NCAA president Mark Emmert will hold his annual Final Four press conference on Thursday. Anyone with an agenda, and that's pretty much everyone these days, will be calling for the microphone to ask Emmert when the NCAA plans to move the 2016 women's Final Four — and the 2021 men's Final Four — out of Indianapolis. For that matter, Mr. Emmert, when will the NCAA pack up its headquarters at White River State Park and leave Indiana in the rear-view mirror?
And then there’s this – again, in the same newspaper:
Chicago and Virginia are recruiting Indiana businesses concerned about their home state's passage of the religious freedom act to relocate to their areas.
Virginia Gov. Terry McAuliffe and Chicago Mayor Rahm Emanuel have reached out to Indiana companies after last week's passage of the controversial Religious Freedom Restoration Act, which many fear could lead to discrimination against gays and lesbians.
It’s not exactly the Final Four, but the American Collegiate Rowing Association has held its national championships at Lake Lanier for the past four years. A fifth is to be held there in May. The group estimates its economic impact to be $1 million a year, and has declared itself “deeply concerned” over the Legislature’s consideration of SB 129.
Your morning Erick Erickson fix, from Redstate.com:
The gay rights movement has decided their rights are equivalent to the Civil Rights movement and, through their interpretation of the Civl Rights movement, there can be no accommodation with the "free exercise" clause of the First Amendment. The "free exercise" clause is not limited to worship. It is "free exercise of religion." It applies, or should, to the business owner who views his job as missional. It applies, or it should, to the religious school whose faculty honor the tenets of its faith. But the left, in recent years, has taken to calling it a "right to worship" instead of a "right to religion."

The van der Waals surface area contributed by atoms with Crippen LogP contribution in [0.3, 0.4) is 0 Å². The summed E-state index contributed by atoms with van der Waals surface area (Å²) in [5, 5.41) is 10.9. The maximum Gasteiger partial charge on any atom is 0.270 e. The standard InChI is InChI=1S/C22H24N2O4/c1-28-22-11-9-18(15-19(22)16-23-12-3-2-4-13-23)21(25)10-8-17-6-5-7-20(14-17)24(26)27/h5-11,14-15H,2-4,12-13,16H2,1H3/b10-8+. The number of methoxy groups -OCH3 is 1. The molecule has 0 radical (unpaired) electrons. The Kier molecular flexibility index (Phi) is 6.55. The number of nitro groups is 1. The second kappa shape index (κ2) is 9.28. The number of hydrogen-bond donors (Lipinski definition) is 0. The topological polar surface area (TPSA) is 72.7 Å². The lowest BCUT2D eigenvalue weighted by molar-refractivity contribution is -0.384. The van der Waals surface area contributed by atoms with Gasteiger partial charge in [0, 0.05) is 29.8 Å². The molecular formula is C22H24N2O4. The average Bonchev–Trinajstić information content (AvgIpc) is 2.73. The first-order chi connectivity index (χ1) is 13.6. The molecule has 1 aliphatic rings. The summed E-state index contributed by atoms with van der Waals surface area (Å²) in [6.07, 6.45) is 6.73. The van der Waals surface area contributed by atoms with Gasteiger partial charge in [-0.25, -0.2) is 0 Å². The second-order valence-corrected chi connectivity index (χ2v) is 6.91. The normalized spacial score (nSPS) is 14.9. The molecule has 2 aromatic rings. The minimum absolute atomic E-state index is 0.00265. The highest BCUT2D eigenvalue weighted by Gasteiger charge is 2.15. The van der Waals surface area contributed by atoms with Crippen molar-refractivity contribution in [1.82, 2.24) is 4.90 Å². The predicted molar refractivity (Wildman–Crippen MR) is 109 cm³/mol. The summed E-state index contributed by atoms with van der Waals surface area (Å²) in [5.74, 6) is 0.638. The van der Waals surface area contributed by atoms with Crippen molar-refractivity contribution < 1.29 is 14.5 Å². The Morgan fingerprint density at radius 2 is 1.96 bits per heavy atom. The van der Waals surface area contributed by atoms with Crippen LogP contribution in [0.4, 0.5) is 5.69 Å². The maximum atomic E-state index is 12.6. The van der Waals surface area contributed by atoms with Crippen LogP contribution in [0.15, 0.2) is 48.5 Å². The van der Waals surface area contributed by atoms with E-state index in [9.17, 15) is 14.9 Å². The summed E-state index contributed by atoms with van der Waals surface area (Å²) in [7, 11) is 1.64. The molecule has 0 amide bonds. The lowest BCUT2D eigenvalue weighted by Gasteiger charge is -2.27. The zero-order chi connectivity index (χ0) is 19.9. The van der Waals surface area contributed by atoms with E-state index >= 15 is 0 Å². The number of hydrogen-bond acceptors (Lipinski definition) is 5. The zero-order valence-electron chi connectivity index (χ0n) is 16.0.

The gay rights movement cannot abide a middle ground and a free exercise of religion for a simple reason -- homosexuality is not normal in nature, in historic relationships, or in the sacred texts of almost all religions. The gay rights movement must therefore censor and subjugate dissent. Any who point out the lack of historic or religious acceptance or the lack of its ready existence in nature or, for that matter, the lack of scientific evidence showing homosexuality is a birth trait as opposed to a choice or external factors, must be shut up.
Freshman Rep. Barry Loudermilk picked a doozy of a target for his first piece of legislation.
The Republican introduced a proposal he calls the "DHS Paid Administrative Leave Accountability Act of 2015." It would require new tracking and reporting requirements for Department of Homeland Security employees who are under investigation and placed on paid leave.
The Government Accountability Office reported in October that the department's employees charged about 1.5 million paid administrative leave days between 2011 and 2013, amounting to more than $380 million. He said the practice is rife for fraud and abuse.
"This abuse of taxpayer funds must stop, and this bill will help prevent DHS employees from taking money out of the pockets of hardworking taxpayers by establishing an accountability system and severely cutting down on waste, fraud, and abuse," said Loudermilk in a press release.